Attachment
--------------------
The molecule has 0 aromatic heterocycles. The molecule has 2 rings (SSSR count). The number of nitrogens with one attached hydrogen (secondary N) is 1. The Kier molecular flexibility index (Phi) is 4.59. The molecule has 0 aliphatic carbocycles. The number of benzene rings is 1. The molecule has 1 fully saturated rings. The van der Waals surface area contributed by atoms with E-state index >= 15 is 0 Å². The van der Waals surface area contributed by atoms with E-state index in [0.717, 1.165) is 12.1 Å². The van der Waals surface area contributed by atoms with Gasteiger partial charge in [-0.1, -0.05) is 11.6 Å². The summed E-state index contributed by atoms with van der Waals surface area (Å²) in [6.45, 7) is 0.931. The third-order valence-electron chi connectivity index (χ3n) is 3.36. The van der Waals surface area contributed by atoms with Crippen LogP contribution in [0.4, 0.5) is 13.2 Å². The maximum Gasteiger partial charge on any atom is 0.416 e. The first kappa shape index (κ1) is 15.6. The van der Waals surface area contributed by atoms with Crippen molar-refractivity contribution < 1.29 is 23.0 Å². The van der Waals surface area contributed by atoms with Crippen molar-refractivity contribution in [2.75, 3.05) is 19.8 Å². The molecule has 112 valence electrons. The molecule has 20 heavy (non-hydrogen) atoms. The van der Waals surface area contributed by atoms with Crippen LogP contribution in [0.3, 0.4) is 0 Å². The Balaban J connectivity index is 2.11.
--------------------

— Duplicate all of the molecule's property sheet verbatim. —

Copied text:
The molecule has 0 aromatic heterocycles. The molecule has 2 rings (SSSR count). The number of nitrogens with one attached hydrogen (secondary N) is 1. The Kier molecular flexibility index (Phi) is 4.59. The molecule has 0 aliphatic carbocycles. The number of benzene rings is 1. The molecule has 1 fully saturated rings. The van der Waals surface area contributed by atoms with E-state index >= 15 is 0 Å². The van der Waals surface area contributed by atoms with E-state index in [0.717, 1.165) is 12.1 Å². The van der Waals surface area contributed by atoms with Gasteiger partial charge in [-0.1, -0.05) is 11.6 Å². The summed E-state index contributed by atoms with van der Waals surface area (Å²) in [6.45, 7) is 0.931. The third-order valence-electron chi connectivity index (χ3n) is 3.36. The van der Waals surface area contributed by atoms with Crippen LogP contribution in [0.4, 0.5) is 13.2 Å². The maximum Gasteiger partial charge on any atom is 0.416 e. The first kappa shape index (κ1) is 15.6. The van der Waals surface area contributed by atoms with Crippen molar-refractivity contribution < 1.29 is 23.0 Å². The van der Waals surface area contributed by atoms with Crippen molar-refractivity contribution in [2.75, 3.05) is 19.8 Å². The molecule has 112 valence electrons. The molecule has 20 heavy (non-hydrogen) atoms. The van der Waals surface area contributed by atoms with Crippen LogP contribution in [0.3, 0.4) is 0 Å². The Balaban J connectivity index is 2.11.